By utilizing the scientific concepts of video modeling and mirror neurons, Speech Blubs teaches your child transferable skills that can be maintained with regular use of our app. Speech Blubs’s cueing and prompting methods provide consistency and efficiency, which encourages your child to become independent and more socially adept by furthering speech, language, and cognitive skills.

Furthermore, the app supports non-verbal children by allowing them to learn whilst observing the kids in the app. They can then begin to imitate the kids when they’re ready.

If you believe that your child is non-verbal after reading this post, or that you would like to implement some of these goals with your child, then you can go on to read Part 3: Tips and Tricks to Encourage Communication, which discusses specific therapy techniques that you can use to assist you in achieving these goals. We’ll also show you how the Speech Blubs app can assist you.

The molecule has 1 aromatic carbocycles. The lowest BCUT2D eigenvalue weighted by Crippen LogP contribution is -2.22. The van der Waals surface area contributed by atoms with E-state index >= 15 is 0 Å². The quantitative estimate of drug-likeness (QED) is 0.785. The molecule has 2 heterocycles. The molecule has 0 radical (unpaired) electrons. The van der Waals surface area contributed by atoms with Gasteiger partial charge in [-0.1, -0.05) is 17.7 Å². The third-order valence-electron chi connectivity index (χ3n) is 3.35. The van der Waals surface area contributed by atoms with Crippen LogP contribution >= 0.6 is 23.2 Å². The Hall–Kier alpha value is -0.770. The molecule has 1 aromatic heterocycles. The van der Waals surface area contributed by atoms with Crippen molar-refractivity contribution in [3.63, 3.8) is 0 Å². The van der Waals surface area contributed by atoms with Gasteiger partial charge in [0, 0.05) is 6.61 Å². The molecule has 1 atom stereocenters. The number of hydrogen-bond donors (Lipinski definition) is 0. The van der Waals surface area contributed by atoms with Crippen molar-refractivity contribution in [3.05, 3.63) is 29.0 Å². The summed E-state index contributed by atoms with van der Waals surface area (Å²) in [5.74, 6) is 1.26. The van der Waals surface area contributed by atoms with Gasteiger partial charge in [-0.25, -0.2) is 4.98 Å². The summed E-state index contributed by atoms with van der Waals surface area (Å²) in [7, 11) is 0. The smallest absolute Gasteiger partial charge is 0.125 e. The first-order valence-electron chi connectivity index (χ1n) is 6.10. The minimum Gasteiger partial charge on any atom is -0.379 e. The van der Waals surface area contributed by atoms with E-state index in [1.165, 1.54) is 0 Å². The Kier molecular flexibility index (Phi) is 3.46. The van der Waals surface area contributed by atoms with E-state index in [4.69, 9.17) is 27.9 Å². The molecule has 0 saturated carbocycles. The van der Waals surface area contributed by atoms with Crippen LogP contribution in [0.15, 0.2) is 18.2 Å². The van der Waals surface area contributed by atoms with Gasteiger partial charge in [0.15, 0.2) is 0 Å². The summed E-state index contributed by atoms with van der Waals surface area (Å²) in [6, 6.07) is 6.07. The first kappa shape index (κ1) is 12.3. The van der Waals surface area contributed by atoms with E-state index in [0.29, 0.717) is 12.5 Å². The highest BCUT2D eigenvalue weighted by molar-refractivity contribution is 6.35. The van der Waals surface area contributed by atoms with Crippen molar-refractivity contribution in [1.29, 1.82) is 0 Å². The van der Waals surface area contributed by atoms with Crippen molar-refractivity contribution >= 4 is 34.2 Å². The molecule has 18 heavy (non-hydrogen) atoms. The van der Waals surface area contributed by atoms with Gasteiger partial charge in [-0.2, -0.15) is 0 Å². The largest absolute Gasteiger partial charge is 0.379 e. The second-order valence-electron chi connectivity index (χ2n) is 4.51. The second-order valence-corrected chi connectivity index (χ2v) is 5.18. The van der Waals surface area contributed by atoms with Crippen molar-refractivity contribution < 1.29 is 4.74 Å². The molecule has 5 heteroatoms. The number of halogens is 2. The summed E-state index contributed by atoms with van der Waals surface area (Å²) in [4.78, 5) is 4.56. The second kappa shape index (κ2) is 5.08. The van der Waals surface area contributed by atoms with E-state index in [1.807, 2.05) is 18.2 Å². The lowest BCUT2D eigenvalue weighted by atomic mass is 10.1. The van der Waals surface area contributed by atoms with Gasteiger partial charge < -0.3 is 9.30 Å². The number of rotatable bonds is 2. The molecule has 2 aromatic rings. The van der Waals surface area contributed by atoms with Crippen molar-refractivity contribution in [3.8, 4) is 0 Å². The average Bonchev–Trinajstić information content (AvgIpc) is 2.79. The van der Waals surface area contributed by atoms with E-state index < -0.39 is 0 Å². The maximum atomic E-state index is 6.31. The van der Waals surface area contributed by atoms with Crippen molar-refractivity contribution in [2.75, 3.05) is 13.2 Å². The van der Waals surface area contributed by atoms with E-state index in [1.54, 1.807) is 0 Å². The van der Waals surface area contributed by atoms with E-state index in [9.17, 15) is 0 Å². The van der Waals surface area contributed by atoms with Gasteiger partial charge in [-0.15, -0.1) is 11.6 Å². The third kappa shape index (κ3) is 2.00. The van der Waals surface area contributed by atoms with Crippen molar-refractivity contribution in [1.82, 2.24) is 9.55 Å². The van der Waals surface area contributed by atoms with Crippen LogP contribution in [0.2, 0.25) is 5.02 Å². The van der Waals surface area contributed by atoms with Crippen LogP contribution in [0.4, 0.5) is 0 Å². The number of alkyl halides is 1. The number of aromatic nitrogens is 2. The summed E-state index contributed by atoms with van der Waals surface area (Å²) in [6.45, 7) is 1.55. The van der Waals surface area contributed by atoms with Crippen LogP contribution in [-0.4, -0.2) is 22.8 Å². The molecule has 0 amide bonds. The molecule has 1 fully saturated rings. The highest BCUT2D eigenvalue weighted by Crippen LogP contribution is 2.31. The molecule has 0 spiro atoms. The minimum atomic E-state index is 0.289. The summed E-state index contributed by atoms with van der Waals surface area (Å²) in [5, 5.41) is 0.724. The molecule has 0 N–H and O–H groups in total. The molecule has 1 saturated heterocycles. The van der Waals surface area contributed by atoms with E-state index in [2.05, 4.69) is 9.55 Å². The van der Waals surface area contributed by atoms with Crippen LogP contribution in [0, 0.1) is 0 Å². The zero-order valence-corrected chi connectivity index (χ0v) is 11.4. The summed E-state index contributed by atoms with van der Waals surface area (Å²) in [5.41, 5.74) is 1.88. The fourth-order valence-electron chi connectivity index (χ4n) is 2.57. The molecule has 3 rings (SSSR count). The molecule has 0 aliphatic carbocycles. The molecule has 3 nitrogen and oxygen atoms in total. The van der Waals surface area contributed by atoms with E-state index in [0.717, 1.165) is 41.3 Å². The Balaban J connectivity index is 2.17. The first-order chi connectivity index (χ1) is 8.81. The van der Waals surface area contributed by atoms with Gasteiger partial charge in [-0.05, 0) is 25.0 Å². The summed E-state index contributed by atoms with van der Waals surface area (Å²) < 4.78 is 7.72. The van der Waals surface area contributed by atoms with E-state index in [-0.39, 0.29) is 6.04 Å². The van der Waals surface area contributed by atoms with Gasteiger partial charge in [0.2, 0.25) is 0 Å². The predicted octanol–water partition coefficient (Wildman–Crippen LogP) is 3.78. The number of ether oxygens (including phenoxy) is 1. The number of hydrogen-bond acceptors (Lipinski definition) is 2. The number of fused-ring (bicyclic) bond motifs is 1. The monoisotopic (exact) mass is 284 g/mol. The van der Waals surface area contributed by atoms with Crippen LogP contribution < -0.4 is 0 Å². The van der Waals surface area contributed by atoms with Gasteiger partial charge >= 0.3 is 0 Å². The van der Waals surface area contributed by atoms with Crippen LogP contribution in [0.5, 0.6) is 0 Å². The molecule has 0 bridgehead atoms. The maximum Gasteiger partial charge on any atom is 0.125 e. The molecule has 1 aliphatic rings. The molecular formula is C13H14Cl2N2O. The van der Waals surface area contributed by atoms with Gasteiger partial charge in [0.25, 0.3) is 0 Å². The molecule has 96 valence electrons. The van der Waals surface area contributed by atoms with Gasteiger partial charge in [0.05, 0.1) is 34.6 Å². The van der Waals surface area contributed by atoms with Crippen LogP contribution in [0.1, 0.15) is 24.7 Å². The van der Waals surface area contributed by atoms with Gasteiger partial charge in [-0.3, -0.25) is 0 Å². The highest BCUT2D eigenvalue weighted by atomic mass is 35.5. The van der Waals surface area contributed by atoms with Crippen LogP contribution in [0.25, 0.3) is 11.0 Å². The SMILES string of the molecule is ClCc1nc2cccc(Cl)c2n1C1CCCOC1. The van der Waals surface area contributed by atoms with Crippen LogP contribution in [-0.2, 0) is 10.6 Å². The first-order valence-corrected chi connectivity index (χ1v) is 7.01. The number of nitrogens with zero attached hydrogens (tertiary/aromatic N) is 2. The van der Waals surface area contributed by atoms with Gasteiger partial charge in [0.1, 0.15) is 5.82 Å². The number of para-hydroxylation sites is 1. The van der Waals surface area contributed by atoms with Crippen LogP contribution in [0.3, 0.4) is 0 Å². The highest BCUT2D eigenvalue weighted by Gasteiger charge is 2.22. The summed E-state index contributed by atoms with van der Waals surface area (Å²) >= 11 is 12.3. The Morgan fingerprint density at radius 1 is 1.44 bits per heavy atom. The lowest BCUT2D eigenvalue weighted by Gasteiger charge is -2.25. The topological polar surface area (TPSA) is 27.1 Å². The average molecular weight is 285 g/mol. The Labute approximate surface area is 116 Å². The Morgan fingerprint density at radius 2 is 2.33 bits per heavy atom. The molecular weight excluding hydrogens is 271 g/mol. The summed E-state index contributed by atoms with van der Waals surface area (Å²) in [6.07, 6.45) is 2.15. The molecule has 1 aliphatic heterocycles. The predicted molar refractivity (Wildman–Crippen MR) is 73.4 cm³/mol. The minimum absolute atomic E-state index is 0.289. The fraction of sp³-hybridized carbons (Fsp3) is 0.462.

Remember, if you are unsure about why your child may be non-verbal or if they are having difficulty communicating, you can use our free screener by downloading our app. The screener will highlight your child’s strengths and weaknesses and we’ll even give you a personalized report and actionable advice with the results. You can download the app from the App Store or Google Play

You have an ally in Speech Blubs and our biggest success is seeing your child achieve their greatest potential.

“My two year old had it for less than a week and he’s already saying more”

Mariah C., Mom